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And still we ask, ‘Who is LeBron James?’

In Game 4, the stakes are high for him

Who is LeBron James?

Is he the guy who brings visions of Hall of Famer Earvin “Magic” Johnson — an incredibly unselfish playmaker with a high basketball IQ who appears content to get teammates involved offensively?

Or is he the guy capable of taking over a game with his brute strength? Is he “Freight Train James,” a force out of physics capable of bullying his way to whatever scoring opportunities he sees fit?

James, of course, has proven to be all of the above. But for the Cleveland Cavaliers to even the NBA Finals against the Golden State Warriors on Friday night in Cleveland, and avoid a 3-1 deficit going back to Oakland, California, on Monday, it will have to be “Selfish LeBron James” with the attitude he described during the 2015 NBA Finals: the “best player on the planet.”

James has too much at stake going into Friday night’s game, which, if the Cavaliers win, would provide a momentum shift of colossal proportions. If Cleveland loses this series, will anyone call out Kyrie Irving or Kevin Love? Doubt it.

It will all fall on James.

That’s the attitude James took Wednesday, gathering his teammates in the tunnel before the game and imploring them to “follow my lead.” And the Cavaliers did just that in Wednesday’s 120-90 Game 3 win. J.R. Smith finally showed up (20 points) and Irving showed out (30 points, including a big first quarter when the Cavaliers led by as many as 20 points).

But James put his stamp on the game early. He had his best shooting game of the series (hitting 14 of 26 shots), with just two of those attempts coming from beyond the 3-point arc.

Defensively, with Love out with a concussion (and, despite rumors, there’s no truth that James was the doctor who failed to clear him), James started the game at power forward and it worked, as a whole.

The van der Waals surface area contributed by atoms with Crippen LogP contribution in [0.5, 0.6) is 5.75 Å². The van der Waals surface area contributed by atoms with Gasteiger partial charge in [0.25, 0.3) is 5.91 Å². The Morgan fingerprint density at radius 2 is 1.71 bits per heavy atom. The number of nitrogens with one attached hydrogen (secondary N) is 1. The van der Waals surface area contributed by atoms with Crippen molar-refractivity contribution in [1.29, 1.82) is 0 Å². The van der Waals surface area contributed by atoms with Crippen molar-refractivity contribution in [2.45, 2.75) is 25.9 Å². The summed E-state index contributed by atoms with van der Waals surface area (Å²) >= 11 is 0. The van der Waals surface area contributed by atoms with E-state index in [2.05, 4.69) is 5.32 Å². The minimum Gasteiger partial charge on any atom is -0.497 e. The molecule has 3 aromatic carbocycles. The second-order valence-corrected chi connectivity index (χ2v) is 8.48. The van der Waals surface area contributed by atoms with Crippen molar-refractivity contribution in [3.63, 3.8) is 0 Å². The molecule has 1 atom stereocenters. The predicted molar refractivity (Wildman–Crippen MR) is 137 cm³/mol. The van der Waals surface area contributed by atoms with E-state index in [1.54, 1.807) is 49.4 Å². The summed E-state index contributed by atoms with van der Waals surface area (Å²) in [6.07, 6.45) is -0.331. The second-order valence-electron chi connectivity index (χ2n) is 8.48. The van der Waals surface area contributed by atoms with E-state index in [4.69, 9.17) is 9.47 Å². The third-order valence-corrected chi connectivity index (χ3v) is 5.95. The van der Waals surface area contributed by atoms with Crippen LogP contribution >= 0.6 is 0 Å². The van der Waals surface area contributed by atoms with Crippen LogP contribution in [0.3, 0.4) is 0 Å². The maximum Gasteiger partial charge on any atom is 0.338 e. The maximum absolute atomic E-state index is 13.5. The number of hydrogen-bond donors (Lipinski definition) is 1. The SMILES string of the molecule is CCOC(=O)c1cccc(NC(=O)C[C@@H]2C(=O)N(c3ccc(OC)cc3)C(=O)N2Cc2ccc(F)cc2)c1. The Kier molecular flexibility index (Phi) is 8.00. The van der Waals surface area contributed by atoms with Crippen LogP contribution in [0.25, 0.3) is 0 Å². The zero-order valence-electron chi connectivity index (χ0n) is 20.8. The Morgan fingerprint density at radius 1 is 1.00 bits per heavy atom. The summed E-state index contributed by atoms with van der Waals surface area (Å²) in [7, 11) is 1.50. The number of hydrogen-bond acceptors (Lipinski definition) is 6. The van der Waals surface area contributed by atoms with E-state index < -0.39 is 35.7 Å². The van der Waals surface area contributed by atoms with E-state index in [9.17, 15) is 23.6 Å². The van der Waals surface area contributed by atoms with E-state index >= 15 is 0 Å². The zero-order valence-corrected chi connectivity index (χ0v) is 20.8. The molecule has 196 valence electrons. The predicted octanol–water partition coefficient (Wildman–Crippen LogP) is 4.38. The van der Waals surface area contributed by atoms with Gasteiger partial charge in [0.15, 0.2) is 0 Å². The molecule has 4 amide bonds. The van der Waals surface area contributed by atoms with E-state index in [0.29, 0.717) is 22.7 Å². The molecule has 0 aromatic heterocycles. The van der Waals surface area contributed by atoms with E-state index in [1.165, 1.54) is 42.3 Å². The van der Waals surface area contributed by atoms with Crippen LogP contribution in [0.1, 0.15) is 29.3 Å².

James was able to slow down Golden State’s Draymond Green. League MVP Stephen Curry was close to a nonfactor for the third straight game.

Incredibly, Curry has avoided a lot of the close scrutiny that would come with the struggles of a two-time MVP.

That’s not the case with James, who doesn’t get the pass that’s clearly been bestowed upon Curry.

No matter what James does, the basketball haters are ready to pounce and place blame. These haters have had close to 10 years of practice exercising these muscles.

It’s James’ fault that former Cleveland head coach David Blatt was fired in the middle of the season, with the best record in the Eastern Conference.

It’s James’ fault that Irving and Smith were nonfactors in Games 1 and 2.

It’s James’ fault that Cleveland traded Andrew Wiggins to the Minnesota Timberwolves to get Love.

Of course, most of the James hate (with little merit) is unfair, at best, and ridiculous, at worst. But it’s a real thing.

Hall of Famer Michael Jordan had haters. Future Hall of Famer Kobe Bryant had his. It goes with the territory of being the biggest talent of your generation.

We know the mindset of Jordan and Bryant in big games. Neither was willing to rely on others with the stakes this high.

On Friday night, the stakes are as high as they can get for James. A win shifts the momentum of this series in Cleveland’s favor and gives the Cavs hope.

If the Cavs win the series, will James take a break from the hate?

We still ask so many questions about a two-time champion and four-time MVP making his sixth straight Finals appearance.

So, who is LeBron James?

On Friday night, we’ll get an even better glimpse.

Jerry Bembry is a senior writer at Andscape. His bucket list items include being serenaded by Lizz Wright and watching the Knicks play a MEANINGFUL NBA game in June.